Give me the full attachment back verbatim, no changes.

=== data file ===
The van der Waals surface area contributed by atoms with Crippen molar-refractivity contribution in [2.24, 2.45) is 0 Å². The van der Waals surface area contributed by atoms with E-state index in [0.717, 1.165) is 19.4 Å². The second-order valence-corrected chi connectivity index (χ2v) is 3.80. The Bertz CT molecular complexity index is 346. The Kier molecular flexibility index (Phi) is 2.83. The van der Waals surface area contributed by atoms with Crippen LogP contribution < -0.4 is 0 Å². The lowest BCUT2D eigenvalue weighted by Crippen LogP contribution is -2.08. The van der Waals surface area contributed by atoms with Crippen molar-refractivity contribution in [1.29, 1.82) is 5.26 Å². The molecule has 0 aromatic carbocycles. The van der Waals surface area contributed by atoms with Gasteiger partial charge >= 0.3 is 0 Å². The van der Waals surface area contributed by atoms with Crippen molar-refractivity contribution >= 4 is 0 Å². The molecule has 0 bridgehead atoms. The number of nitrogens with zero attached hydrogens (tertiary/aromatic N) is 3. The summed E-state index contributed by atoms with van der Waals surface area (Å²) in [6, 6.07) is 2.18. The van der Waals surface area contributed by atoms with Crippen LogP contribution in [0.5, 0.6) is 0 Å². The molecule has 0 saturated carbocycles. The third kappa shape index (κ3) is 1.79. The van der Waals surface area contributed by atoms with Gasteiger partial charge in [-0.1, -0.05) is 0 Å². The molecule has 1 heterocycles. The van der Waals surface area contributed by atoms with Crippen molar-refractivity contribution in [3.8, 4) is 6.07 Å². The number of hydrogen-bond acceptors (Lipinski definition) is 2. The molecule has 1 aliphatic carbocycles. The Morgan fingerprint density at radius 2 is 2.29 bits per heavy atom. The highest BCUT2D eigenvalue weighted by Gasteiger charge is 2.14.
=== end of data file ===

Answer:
The van der Waals surface area contributed by atoms with Crippen molar-refractivity contribution in [2.24, 2.45) is 0 Å². The van der Waals surface area contributed by atoms with E-state index in [0.717, 1.165) is 19.4 Å². The second-order valence-corrected chi connectivity index (χ2v) is 3.80. The Bertz CT molecular complexity index is 346. The Kier molecular flexibility index (Phi) is 2.83. The van der Waals surface area contributed by atoms with Crippen LogP contribution < -0.4 is 0 Å². The lowest BCUT2D eigenvalue weighted by Crippen LogP contribution is -2.08. The van der Waals surface area contributed by atoms with Crippen molar-refractivity contribution in [1.29, 1.82) is 5.26 Å². The molecule has 0 aromatic carbocycles. The van der Waals surface area contributed by atoms with Gasteiger partial charge >= 0.3 is 0 Å². The van der Waals surface area contributed by atoms with Crippen molar-refractivity contribution >= 4 is 0 Å². The molecule has 0 bridgehead atoms. The number of nitrogens with zero attached hydrogens (tertiary/aromatic N) is 3. The summed E-state index contributed by atoms with van der Waals surface area (Å²) in [6, 6.07) is 2.18. The van der Waals surface area contributed by atoms with Crippen LogP contribution in [0.5, 0.6) is 0 Å². The molecule has 0 saturated carbocycles. The third kappa shape index (κ3) is 1.79. The van der Waals surface area contributed by atoms with Gasteiger partial charge in [-0.1, -0.05) is 0 Å². The molecule has 1 heterocycles. The van der Waals surface area contributed by atoms with Crippen molar-refractivity contribution in [3.8, 4) is 6.07 Å². The number of hydrogen-bond acceptors (Lipinski definition) is 2. The molecule has 1 aliphatic carbocycles. The Morgan fingerprint density at radius 2 is 2.29 bits per heavy atom. The highest BCUT2D eigenvalue weighted by Gasteiger charge is 2.14.